On Christmas Day in 2020, Mavis Munyai* received more than well wishes, she received a referral for a COVID-19 test. The results were positive. .
The 48-year-old from Tshisaulu village, outside Thohoyandou in Limpopo, chose to keep her diagnosis a secret from family and friends, fearing discriminations. She told only her three children.
Before her diagnosis, Munyai experienced a severe headache, vomiting, loss of appetite and flu.
“It was on the 25th of December 2020, when I was rushed to a private doctor practice in Thohoyandou and the doctor suggested that I take a COVID-19 test as I was showing all the symptoms of the virus. I think it was within a day after testing and the results came back saying that I was actually positive for COVID-19,” said Munyai.
Understanding the stigma
Limpopo based clinical psychologist Mudzunga Mathivha believes that the stigma associated with COVID-19 makes it difficult for people to disclose their COVID-19 positive diagnosis. There are also fears of spreading the virus to those close to them.
“Stigma which is associated with the virus makes it difficult for people to disclose their COVID-19 diagnosis. People still fear being judged or talked about that they have COVID-19. But people must know and understand that disclosing your diagnosis with people close to you makes it easier for you to protect them from acquiring the virus from you,” said Mathivha.
It is important to remember that COVID-19 can affect anyone, including those who are extra careful practising preventative measures such as wearing face masks and regular handwashing.
“Mentally people have to understand that COVID-19 can affect anyone. It can affect someone who is practicing all the preventative measures and it can also affect those who do not want to practice preventative measures. So, it is better to quickly accept the diagnoses, when one test positive of the virus, so that they can protect others from the virus,” said Mathivha tells Health-e News.
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Misinformation fuels stigma
“It is also important to disclose your COVID-19 diagnoses with people close to you, so that you do not end up infecting them unnecessarily. F or example, one might test positive but end up not showing any symptoms so if you do not tell people close to you, you might end up infecting them and some might end up developing severe symptoms or even die,” said Mathivha.
False information about the COVID-19 from untrusted sources on the internet is also instilling fear among communities, warns Mathiva. This makes it difficult for people to accept their COVID-19 diagnoses and seek medical attention sooner. It could also make coping with the disease more difficult.
“People have to refrain from relying for COVID-19 information from social media as most of the information currently circulating on social media is not true and it plays a role in creating fearful mentality amongst communities. To have positive thoughts and strong mental ability when faced with COVID-19, one must rely only on information they get from trusted sources,” said Mathivha.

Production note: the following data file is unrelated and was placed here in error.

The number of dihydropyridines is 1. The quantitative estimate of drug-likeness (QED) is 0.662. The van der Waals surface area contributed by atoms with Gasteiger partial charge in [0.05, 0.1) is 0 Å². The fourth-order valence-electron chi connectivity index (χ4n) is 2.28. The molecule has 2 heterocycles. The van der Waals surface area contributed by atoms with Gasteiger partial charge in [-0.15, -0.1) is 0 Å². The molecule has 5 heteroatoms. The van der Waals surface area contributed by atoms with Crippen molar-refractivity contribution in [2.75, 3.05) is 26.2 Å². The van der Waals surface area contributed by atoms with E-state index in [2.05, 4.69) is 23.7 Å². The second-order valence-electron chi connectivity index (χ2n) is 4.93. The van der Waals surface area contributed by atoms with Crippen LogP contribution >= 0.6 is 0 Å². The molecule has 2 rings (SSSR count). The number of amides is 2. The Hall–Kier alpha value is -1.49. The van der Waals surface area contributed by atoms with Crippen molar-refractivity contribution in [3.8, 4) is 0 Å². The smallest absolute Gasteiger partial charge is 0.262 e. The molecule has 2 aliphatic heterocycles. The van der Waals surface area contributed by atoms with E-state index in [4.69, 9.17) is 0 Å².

Providing the right information about COVID-19, addressing misinformation and rumours, as well as building trust with communities, are critical in addressing stigma, according to the World Health Organisation.
Munyai, who works as a caregiver to the elderly, decided to self-isolate at home. She lives with two of her three children and let them take care of her, while protecting themselves with masks and sanitiser.
But Munyai’s health worsened a few days after her diagnosis and she could barely eat on her own. He children thought she needed medical attention but she refused to go to the hospital.
“The way I was so sick and always vomiting, I knew that I had to be taken to the hospital but I refused. I have heard of so many stories of people who were hospitalized with COVID-19 but they never came back alive. I feared dying at the hospital and told myself that it is better I die at home,” she said.
Munyai survived her brush with COVID-19, using a combination of medication from the pharmacy and traditional herbs to soothe her symptoms.
“Even today, I do not know how I managed to stay alive, but I think the herbs and medication which I used played a crucial role and I am grateful for another chance at life. But I am also grateful that all my children did not get the virus, despite taking care of me while I was sick,” she said.
Still a secret
Munyai says that though it took her about a month to fully recover from the effects of the virus. Still, she has not shared her ordeal with other family members or friends, fearing discrimination and judgement.
“In our communities there is still a lot which we do not understand or know about this virus and people can still discriminate against you, despite having fully recovered from this virus. Hence even today, it is still my secret that I am also a COVID-19 survivor,” she added.—Health-e News
*Mavis Munyai’s name has been changed at her request to protect her identity.